Saudi king’s visit puts Beijing in Middle East spotlight
Beijing and Riyadh do not see eye to eye on conflict in Syria, analysts say
Saudi Arabia’s King Salman begins his first official visit to Beijing on Wednesday, placing China’s increasingly active role in the Middle East in the spotlight once again.
The visit by King Salman, arguably the most strategically significant leg of his month-long, six-nation tour of Asia, comes as Beijing has intensified its diplomatic efforts and become increasingly vocal on many of the region’s hotspots, especially the Syria, in a bid to expand its influence in the Middle East.
China sided with Russia last month to block a United Nations Security Council resolution that would have imposed new sanctions on the Syrian government for using chemical weapons against its own people.
It was the sixth veto cast by Beijing during the six-year Syrian conflict to protect the Assad regime from tougher international punishment.
Chinese diplomats, speaking on condition of anonymity, said China’s firm stance on Syria, along with King Salman’s visit, demonstrated the country’s growing confidence in its ability to project power in a multipolar world.
With a cloud of uncertainty hanging over Washington’s Middle East commitments under US President Donald Trump, China sees an opportunity to bolster its presence in one of the world’s most volatile areas and forge closer ties with major regional powers including Saudi Arabia and Iran, according to diplomats and observers.
Although China increased its presence in the Middle East by naming a special envoy for regional affairs in 2002 and establishing the ministerial-level China-Arab States Cooperation Forum two years later, it was not until recent years that Beijing became active in regional political and economic affairs.
Diplomats and observers say the 81-year-old king’s four-day China trip further underscores China’s steady rise as a counterbalance to US influence in a changing geopolitical landscape.
But it did not mean China was ready or had the capability to fill the void if the US relinquished its leadership role in the region, said Li Guofu, director of Middle East studies at the China Institute of International Studies in Beijing, and Chinese diplomats.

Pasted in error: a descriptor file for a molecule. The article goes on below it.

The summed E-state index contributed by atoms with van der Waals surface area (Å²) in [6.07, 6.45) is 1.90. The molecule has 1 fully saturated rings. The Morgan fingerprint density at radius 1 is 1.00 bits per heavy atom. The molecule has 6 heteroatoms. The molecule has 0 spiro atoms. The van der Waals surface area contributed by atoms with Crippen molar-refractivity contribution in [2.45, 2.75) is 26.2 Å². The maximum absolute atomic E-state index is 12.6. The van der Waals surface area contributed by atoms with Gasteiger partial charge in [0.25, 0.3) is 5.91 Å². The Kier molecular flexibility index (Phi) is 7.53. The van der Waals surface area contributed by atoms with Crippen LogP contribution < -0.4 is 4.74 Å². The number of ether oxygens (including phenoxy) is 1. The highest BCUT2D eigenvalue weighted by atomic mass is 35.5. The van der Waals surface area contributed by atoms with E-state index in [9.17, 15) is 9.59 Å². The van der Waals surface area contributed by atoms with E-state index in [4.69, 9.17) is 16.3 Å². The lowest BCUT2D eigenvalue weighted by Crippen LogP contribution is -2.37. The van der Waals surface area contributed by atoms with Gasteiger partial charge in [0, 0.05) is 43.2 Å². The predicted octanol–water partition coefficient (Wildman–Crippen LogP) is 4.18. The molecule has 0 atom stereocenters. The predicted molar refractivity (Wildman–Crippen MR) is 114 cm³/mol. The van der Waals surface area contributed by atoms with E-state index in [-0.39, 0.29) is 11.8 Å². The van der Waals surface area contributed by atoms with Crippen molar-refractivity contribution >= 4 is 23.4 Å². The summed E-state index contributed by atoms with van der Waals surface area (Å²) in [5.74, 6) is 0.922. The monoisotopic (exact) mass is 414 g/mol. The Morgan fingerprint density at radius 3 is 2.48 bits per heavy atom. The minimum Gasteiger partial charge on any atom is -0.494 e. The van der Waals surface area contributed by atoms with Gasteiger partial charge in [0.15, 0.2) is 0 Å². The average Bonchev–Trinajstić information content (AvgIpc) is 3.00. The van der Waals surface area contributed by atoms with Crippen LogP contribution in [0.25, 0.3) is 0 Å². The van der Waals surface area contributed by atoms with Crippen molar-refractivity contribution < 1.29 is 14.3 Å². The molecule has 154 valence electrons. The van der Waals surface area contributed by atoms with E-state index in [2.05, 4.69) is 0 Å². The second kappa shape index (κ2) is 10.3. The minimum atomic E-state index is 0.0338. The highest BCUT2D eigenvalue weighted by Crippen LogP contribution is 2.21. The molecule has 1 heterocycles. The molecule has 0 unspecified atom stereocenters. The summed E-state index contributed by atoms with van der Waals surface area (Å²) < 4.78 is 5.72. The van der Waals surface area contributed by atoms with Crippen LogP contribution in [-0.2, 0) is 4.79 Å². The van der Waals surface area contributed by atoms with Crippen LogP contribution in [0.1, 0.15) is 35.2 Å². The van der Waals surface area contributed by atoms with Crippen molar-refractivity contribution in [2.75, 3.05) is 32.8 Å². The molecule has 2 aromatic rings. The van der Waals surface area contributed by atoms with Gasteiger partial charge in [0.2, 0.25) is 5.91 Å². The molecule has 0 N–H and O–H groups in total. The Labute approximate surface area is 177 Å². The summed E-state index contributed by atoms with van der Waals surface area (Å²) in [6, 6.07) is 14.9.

Li said energy cooperation would remain the foundation of relations between Saudi Arabia, the world’s top exporter of crude oil, and China, the world’s biggest importer. But King Salman’s trip is about much more than the oil and other business deals he is expected to sign in China. The entourage accompanying the king on his Asian tour includes about a thousand Saudi business leaders.
Like many regional powers, Li said, the Saudis perceived a weakening of US global leadership following Trump’s election victory and were seeking to strengthen strategic and military relations with China to reduce an overdependence on the US.
“King Salman’s Asia trip occurs against the backdrop that US global dominance has shown signs of declining amid America’s gradual withdrawal from the Middle East and China has become increasingly active in the region,” Li said.
He said Saudi-US relations had been strained in the wake of the political tumult that had gripped the Middle East since 2011 and been further complicated by a dramatic decrease in US oil imports from Saudi Arabia as a result of America’s shale gas boom.
“Coinciding with China’s rise on the international stage, Riyadh’s relations with Washington have deteriorated over the years, while its relatively young relations with Beijing have developed steadily,” Li said.
Riyadh, a close US ally since the second world war and a staunch anti-communist state, did not have formal diplomatic ties with Beijing until 1990, making it the last Arab country to officially recognise the People’s Republic of China.